Friday, July 29, 2011

Innovation and Discovery

The merchants of Sumeria invented fiduciary instruments on clay tablets 3000 years before the first coin was struck.  Coins, philosophy, and democracy were invented all at the same time in the Hellenic hinterland of Middle Eastern civilization.  It is often the case that new ideas and the new cultural activities that spring from them come from the frontiers, not the centers.  Those centers are vital, analogous to the heart and brain of a person.  But we explore with our fingertips ...
The Chronicle of Higher Education online for July 24 featured news about a robotic retrieval system for archive storage installed at the University of Chicago.  The University of Chicago is an important school.  Like Harvard, MIT, the University of Michigan, Ohio State University, UNC Chapel Hill, Berkeley, Stanford, and a dozen others, it has instant name recognition.  However, the first automated retrieval system was installed at Cal State Northridge in 1991.  I benefited from ours at Eastern Michigan University. 
“The ARC was built as part of the new Bruce T. Halle Library in 1998 at a cost of $1.6 million...Eastern was the second university in the U.S. to install an industrial strength inventory control system adapted for library use ... ” (ARC Handout; courtesy of Keith Stanger, Information Services Librarian.)
Like Cal State Northridge (36,000 students), EMU (24,000 students) is a midrange school, not special, not famous for scientific research or football.   Yet, at least in my case, EMU did deliver world class education.  
I made the mistake of blowing through criminology with a lot of community college credits.  We have an “articulation agreement” between Washtenaw Community College and Eastern Michigan University. As a grad student, one summer, I met an undergrad whose feet never touched the ground running through two short summer terms toward a bachelor’s.  He missed a lot.  I would have, too, but as a graduate, I had Gregg Barak for crim theory and then for global crime.  An expert dialectician, he can argue any side of any topic; and we did that.  He loves facts and has no patience for unfounded opinions.  Long having enjoyed tenure, he has had the freedom to write textbooks which influence the next generation of criminologists.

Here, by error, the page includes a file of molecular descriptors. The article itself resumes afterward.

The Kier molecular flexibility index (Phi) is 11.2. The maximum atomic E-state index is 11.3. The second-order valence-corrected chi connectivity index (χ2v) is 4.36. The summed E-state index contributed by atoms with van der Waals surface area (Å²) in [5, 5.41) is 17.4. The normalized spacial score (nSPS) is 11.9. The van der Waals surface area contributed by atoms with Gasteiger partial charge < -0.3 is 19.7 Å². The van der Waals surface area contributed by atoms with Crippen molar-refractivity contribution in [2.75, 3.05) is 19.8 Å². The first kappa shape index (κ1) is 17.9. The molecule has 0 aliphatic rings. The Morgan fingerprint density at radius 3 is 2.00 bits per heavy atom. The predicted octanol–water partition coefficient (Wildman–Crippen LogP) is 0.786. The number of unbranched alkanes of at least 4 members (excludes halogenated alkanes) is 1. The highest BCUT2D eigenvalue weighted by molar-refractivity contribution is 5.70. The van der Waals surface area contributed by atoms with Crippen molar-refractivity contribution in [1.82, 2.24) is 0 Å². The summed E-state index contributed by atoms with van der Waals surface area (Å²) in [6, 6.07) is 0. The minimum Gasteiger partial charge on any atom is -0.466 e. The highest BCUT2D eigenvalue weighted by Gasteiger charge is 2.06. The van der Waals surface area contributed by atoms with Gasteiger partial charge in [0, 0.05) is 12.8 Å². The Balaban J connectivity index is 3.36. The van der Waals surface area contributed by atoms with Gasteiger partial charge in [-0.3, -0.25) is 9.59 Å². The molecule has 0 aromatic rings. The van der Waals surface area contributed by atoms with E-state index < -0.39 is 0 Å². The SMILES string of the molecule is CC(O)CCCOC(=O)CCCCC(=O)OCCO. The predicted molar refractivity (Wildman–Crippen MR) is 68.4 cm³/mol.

I also profited from having Young S. Kim for the undergrad class in social science research.  Dr. Kim assigned two peer-reviewed articles each class and he encouraged us to read them carefully, even to check the arithmetic.  Kim and Barak are co-authors with Judge Donald Shelton on the only statistically rigorous studies of the so-called “CSI Effect.”
Majoring in criminology, I had a lot of sociology classes.  As an undergraduate and graduate, I benefited from Prof. Ronald Mark Westrum, a pioneer in complex organizations, along with Charles Perrow of Yale.  Ron Westrum was my prof for complex orgs, undergrad seminar, technology in society, and social problems.  For him, I wrote papers on the FBI as a complex organization, the history of coinage as a technology of commerce, and the benefits of healthy aging, among five or six others.  
I first enrolled as a freshman in 1967.  I never stopped going to school.  I enjoy learning, of course, but working in information systems since 1977, I had to ride the leading edge in computer programming with repeated classes in languages and applications, from BASIC to Java, and accounting to robotics.  When I came to EMU, I transferred in 180 credits from the College of Charleston, Case-Western Reserve, Cleveland State, Lansing Community College, New Mexico State, and Washtenaw.  Big and small, I’ve seen them all.  I feel sorry for kids who forego the opportunity to profit from small classes, and close interaction with the actual professor whose name appears in the catalog for that class, rather than being tutored by a grad student who lacks not just lifetime experience, but deep academic experience.  
When I enrolled at the College of Charleston, I was assigned Mark van Doren’s Liberal Education. Back then, C of C was a small four-year school with 450 enrolled.  One of our professors for European history was György Heltai who worked in the government of Hungary after WWII and was arrested, imprisoned and tortured in a Stalinist purge.  The professor of classics, Alexander Lenard, published his Latin translation of Winnie-the-Pooh.  My professor for chemistry, Carl Lykes, spent his summers at the Savannah River Nuclear Power Plant.  It was just a little old college, nothing special, but a place where world class intellectuals shared their working lives with any interested student.  
Over the years, I have had the “coasters” and “dodgers” excoriated in the recent report to the University of Texas by consultant Rick O’Donnell.  But I also benefited from “stars” and “pioneers.”  Like the invention of coinage, philosophy, and democracy, or the lightbulb, airplane, and computer, excellent education is drawn to the cultural centers, but it may not begin there.